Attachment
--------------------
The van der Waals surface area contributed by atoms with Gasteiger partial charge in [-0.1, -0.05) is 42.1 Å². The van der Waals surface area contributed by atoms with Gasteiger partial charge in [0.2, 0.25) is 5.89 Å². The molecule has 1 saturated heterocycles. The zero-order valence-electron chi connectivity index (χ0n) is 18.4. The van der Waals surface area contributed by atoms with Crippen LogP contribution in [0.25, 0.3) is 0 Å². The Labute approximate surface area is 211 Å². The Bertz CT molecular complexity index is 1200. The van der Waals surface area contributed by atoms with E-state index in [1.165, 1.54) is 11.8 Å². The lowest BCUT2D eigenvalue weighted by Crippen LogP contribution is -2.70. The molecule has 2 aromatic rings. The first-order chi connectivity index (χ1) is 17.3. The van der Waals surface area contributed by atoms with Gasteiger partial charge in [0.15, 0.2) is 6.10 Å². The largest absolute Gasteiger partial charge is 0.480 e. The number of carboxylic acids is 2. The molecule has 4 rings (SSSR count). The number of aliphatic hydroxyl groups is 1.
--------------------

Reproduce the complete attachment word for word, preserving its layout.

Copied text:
The van der Waals surface area contributed by atoms with Gasteiger partial charge in [-0.1, -0.05) is 42.1 Å². The van der Waals surface area contributed by atoms with Gasteiger partial charge in [0.2, 0.25) is 5.89 Å². The molecule has 1 saturated heterocycles. The zero-order valence-electron chi connectivity index (χ0n) is 18.4. The van der Waals surface area contributed by atoms with Crippen LogP contribution in [0.25, 0.3) is 0 Å². The Labute approximate surface area is 211 Å². The Bertz CT molecular complexity index is 1200. The van der Waals surface area contributed by atoms with E-state index in [1.165, 1.54) is 11.8 Å². The lowest BCUT2D eigenvalue weighted by Crippen LogP contribution is -2.70. The molecule has 2 aromatic rings. The first-order chi connectivity index (χ1) is 17.3. The van der Waals surface area contributed by atoms with Gasteiger partial charge in [0.15, 0.2) is 6.10 Å². The largest absolute Gasteiger partial charge is 0.480 e. The number of carboxylic acids is 2. The molecule has 4 rings (SSSR count). The number of aliphatic hydroxyl groups is 1.